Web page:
Campus News

Campus Closeup: Jayne Smith

Although Jayne Smith works full time and is a part-time graduate student

Assistant Director for Distance Learning
Postgraduate Continuing Education and Outreach Department
College of Pharmacy

JOB DESCRIPTION: “My primary role is to provide administrative and technical support for the Nontraditional Doctor of Pharmacy Pathway Program, a distance-learning degree program for practicing Georgia pharmacists. Much of the instruction is online or via other distance-learning delivery methods, so our students are able to complete coursework while working and without the need to relocate to campus.

“I am also beginning to work with continuing education programs for ­distance-learning delivery and serve as chair of several college-wide faculty committees.

“I co-teach a course for our new nontraditional students each fall to help them be successful, self-directed and distance learners. I also have the opportunity to co-teach a course for our traditional students each spring that focuses on topics such as ethics and professionalism.”


MOST CHALLENGING PART OF MY JOB: “It’s challenging to work with so many people both onsite and offsite, each with different personalities and work styles. I try to remain flexible and do everything I can to accommodate the needs of our ­faculty and students.

“It’s also a challenge to maintain the integrity of a distance-learning degree program.”

OTHER UGA EXPERIENCE: “I have worked at UGA for the past 20 years. In 1983, I started as a student worker in the Office of Bicentennial Planning. After the bicentennial ended, I worked in the Office of the Vice President for Research.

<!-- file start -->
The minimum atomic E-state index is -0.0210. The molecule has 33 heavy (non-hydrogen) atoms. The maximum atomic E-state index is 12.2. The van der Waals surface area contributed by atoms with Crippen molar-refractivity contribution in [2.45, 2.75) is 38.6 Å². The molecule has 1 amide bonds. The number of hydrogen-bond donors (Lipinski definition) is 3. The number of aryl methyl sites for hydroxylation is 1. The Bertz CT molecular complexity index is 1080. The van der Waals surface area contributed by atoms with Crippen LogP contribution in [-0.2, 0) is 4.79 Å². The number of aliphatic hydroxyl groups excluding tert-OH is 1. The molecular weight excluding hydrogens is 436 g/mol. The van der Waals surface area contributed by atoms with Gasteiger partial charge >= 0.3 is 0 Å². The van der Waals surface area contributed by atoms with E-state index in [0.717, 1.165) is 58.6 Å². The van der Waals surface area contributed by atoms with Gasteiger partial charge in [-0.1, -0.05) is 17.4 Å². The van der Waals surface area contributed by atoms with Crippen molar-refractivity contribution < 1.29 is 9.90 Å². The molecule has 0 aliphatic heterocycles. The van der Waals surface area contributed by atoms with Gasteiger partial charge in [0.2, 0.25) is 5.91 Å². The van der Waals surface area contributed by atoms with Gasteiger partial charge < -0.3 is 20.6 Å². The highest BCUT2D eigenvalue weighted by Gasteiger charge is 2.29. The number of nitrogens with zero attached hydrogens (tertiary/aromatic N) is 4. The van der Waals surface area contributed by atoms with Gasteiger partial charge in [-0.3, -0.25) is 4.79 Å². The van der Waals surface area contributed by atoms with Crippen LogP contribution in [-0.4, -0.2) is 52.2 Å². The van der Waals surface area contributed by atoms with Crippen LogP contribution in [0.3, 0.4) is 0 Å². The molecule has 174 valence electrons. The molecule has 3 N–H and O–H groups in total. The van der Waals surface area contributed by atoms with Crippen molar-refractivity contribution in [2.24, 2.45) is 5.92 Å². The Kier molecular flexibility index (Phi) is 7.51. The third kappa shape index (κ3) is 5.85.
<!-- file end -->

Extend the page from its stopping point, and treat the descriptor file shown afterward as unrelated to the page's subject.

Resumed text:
“The month of my graduation, my father-in-law had an art exhibit at the State Botanical Garden of Georgia and I began talking with one of their staff members at the opening reception. I was receiving my B.B.A. in management information systems the next week, and as it turned out, they were getting their first computer and needed help setting it up. I started in a temporary position, which turned into a permanent position, and after a year I became the manager of the garden’s Visitor Center. I worked at the garden for more than eight years. In February 1995, after completing my M.Ed., I was hired as learning services coordinator at the College of ­Pharmacy.”

OFF-THE-JOB INTERESTS: “Since I work full-time and am a part-time graduate student, there is not a lot of time for other interests, but I do enjoy traveling.

“My husband is an amateur triathlete and that gives us opportunities to travel for his races. In July, he competed in Ironman USA at Lake Placid, N.Y. We stayed for a week and had fun exploring and hiking in the Adirondacks and visiting the winter Olympic venues.”

THE PEOPLE I MOST ADMIRE: “My ­parents have always been active in the community. They are now in their mid-70s and still very active.

“When my dad retired, he volunteered and was later hired at Fort King George, a state park in Darien. My mother has taken many leadership roles through the years in various organizations such as the Woman’s Club of Brunswick.

“On ­campus, two people I admire, in fact consider mentors, are Ron Cervero and George Francisco for their integrity, intelligence and ability to ­encourage and inspire.”

THE ISSUE THAT CONCERNS ME MOST ABOUT TODAY’S WORLD: “I am concerned about the direction many of the young people in our community are taking. Children need positive role models in their lives who can encourage them to believe in them­selves.

“That is one reason I’ve been involved with the Clarke County Mentor Program. I have worked with three different ­students over the last 11 years. My current mentee and I have been ­together since she was in the first grade.

“My husband is also a mentor and has worked with his mentee, Tony, since the third grade. Tony is now 22, and they still talk or see each other every week.

There is a long waiting list of students needing mentors-they’re always looking for more volunteers and it just takes a minimum of an hour a week of your time.”